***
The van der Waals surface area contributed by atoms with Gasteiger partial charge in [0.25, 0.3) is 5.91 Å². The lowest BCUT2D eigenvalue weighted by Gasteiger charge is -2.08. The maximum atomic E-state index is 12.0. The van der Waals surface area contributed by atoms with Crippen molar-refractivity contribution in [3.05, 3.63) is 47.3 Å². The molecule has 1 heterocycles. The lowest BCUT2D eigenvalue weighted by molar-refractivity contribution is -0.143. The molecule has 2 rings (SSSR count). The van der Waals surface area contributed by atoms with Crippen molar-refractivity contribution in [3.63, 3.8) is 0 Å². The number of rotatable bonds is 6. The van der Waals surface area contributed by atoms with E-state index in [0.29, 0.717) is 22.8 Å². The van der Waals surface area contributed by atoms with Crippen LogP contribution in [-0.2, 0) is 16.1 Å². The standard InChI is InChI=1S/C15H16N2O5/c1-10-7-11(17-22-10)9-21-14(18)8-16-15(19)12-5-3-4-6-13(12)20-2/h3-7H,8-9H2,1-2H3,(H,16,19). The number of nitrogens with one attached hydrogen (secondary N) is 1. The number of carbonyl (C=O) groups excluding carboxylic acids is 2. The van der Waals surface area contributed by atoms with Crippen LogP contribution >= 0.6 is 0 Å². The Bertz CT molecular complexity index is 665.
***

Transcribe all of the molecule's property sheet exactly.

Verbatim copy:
The van der Waals surface area contributed by atoms with Gasteiger partial charge in [0.25, 0.3) is 5.91 Å². The lowest BCUT2D eigenvalue weighted by Gasteiger charge is -2.08. The maximum atomic E-state index is 12.0. The van der Waals surface area contributed by atoms with Crippen molar-refractivity contribution in [3.05, 3.63) is 47.3 Å². The molecule has 1 heterocycles. The lowest BCUT2D eigenvalue weighted by molar-refractivity contribution is -0.143. The molecule has 2 rings (SSSR count). The van der Waals surface area contributed by atoms with Crippen molar-refractivity contribution in [3.63, 3.8) is 0 Å². The number of rotatable bonds is 6. The van der Waals surface area contributed by atoms with E-state index in [0.29, 0.717) is 22.8 Å². The van der Waals surface area contributed by atoms with Crippen LogP contribution in [-0.2, 0) is 16.1 Å². The standard InChI is InChI=1S/C15H16N2O5/c1-10-7-11(17-22-10)9-21-14(18)8-16-15(19)12-5-3-4-6-13(12)20-2/h3-7H,8-9H2,1-2H3,(H,16,19). The number of nitrogens with one attached hydrogen (secondary N) is 1. The number of carbonyl (C=O) groups excluding carboxylic acids is 2. The van der Waals surface area contributed by atoms with Crippen LogP contribution >= 0.6 is 0 Å². The Bertz CT molecular complexity index is 665.